Activate your horse’s “engine”
Activate your horse’s “engine”
Many coaches say that the horse’s back should be “active.” But what is this “activity” and how to achieve it? What activity can be considered correct, and how can a rider use his controls to activate a horse’s “engine”?
Activity and balance
Requiring activity is one of the coaching methods to encourage the rider to look for the right impulse. Imagine the horse’s hind legs are the engine. The engine naturally pushes the horse forward. When you add activity from the backside with your schenkels, you increase the engine revolutions per minute. At the same time, on occasion, you signal the horse to wait. You should feel an increase in power, but not speed. The pace should remain unchanged or become only slightly faster, the rhythm of the pace should remain clean, the stride should not be extended, and “kilometers per hour” should not increase.
The impulse is an integral “accessory” of a properly balanced horse and one of the most important qualities that riders should focus on. If the horse is in the right balance at a certain level of training, each exercise and movement at the appropriate level should be performed with ease. Activity from the backside is important for achieving longitudinal balance, since the horse needs more pushes, more control and connection of the hind legs to keep them under him. When the horse’s hind legs are energetic and in the right place, which allows them to carry weight, the horse’s back can relax, and this will allow energy to flow through the body from back to mouth. If a horse lacks activity, and the hind legs begin to lag, it cannot bear its weight on the rear and its energy will be blocked and will not make a circle.
Before you can ask a horse to be active, make sure that:
You can ride at a steady rhythm and adjust the pace on each gait.
The horse is elastic and you control its lateral balance.
You feel uniform contact on both occasions.
If you’re trying to get a little bit more
Correct alignment on the circle. The shoulder fell to the left.
If you try to add activity when the horse is not aligned, the energy you create in its hind legs disappears due to the curvature, does not pass through the back and does not connect the horse’s hind legs and mouth. Use the contact that you feel on the occasion to monitor the lateral balance, because the weight on the occasion reflects the weight on your shoulders. In other words, if you feel that a horse is heavier for one reason, in most cases this will mean that it relies more on one shoulder; a horse is unlikely to be stiff only in the jaw or neck. If the horse is in even contact, this means that his shoulders are in the correct position and carry the weight evenly on the left and right. To help a horse that falls for one reason, to even out and become more uniform in contact, work with a scraper from the more “hard” side to move the corresponding shoulder under it and level the shoulders.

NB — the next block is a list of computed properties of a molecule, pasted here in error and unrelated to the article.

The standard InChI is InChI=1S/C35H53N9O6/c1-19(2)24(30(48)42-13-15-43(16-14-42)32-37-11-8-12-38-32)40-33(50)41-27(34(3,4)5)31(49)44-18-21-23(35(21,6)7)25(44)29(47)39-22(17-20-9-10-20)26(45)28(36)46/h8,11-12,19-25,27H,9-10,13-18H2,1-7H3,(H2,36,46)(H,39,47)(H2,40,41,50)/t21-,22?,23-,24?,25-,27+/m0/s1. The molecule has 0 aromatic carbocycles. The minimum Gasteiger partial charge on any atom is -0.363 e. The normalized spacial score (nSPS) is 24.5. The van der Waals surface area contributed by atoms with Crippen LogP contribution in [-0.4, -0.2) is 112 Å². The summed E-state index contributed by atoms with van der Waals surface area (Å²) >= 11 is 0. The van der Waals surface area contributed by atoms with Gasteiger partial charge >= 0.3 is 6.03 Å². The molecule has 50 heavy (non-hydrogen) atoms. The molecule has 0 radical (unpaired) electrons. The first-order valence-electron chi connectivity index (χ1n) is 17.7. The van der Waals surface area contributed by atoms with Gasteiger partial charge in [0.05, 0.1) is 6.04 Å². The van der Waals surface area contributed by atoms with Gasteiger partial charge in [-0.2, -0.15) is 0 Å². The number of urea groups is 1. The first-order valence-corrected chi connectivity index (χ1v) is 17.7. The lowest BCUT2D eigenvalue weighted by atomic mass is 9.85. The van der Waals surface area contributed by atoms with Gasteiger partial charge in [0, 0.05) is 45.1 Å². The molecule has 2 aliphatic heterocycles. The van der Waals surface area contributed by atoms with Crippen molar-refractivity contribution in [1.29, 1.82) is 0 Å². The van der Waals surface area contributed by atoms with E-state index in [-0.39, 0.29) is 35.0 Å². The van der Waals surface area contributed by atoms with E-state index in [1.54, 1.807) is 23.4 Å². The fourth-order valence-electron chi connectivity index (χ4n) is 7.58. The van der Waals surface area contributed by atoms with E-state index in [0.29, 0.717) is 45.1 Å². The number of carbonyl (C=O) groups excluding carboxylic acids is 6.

When I teach the rider to add momentum to the “engine” of the horse, I say: “Tap-tap!”, Which corresponds to the correct effect of the schenkels to activate the horse. The Tap-Tap idea helps the rider find the right energy in his own legs. Impact is not a blow, but a quick tapping of the shin, heel, or spur. The rest of the leg is relaxed, which allows the horse’s energy to pass through the horse under the seat and leg. Since all of us, like horses, are different, you may have to experiment. Some horses respond better to the lightest touch, some need a normal message, and some need to tickle a little whip along with the impact of the schenkel. The timeliness and energy of the activating message is more important than its power. Sometimes the horsemen push the horses constantly. Then it becomes lethargic and stops responding to the controls. The rider must act in the rhythm of “Tap-Tap” to teach the horse to activate in response to a light Schenkel. Then he will be able to work more easily, and the horse will offer more in return.
You need to use a reason to tell the horse: “Take your time” when you activate it with a schenkel. The speed leads to the fact that the horse begins to lag behind, and this negatively affects the longitudinal balance. Use a quick impact — for a step or less — close the brush and don’t pull back when you ask the horse to wait. Immediately after this, the rider must soften the excuse to allow the horse to walk on his own. Repeat the exercise until the horse has learned the lesson and is in a hurry in response to the activating schenkel.
When done correctly, activating a horse’s “engine” will give you the strength you need to improve its longitudinal balance and therefore.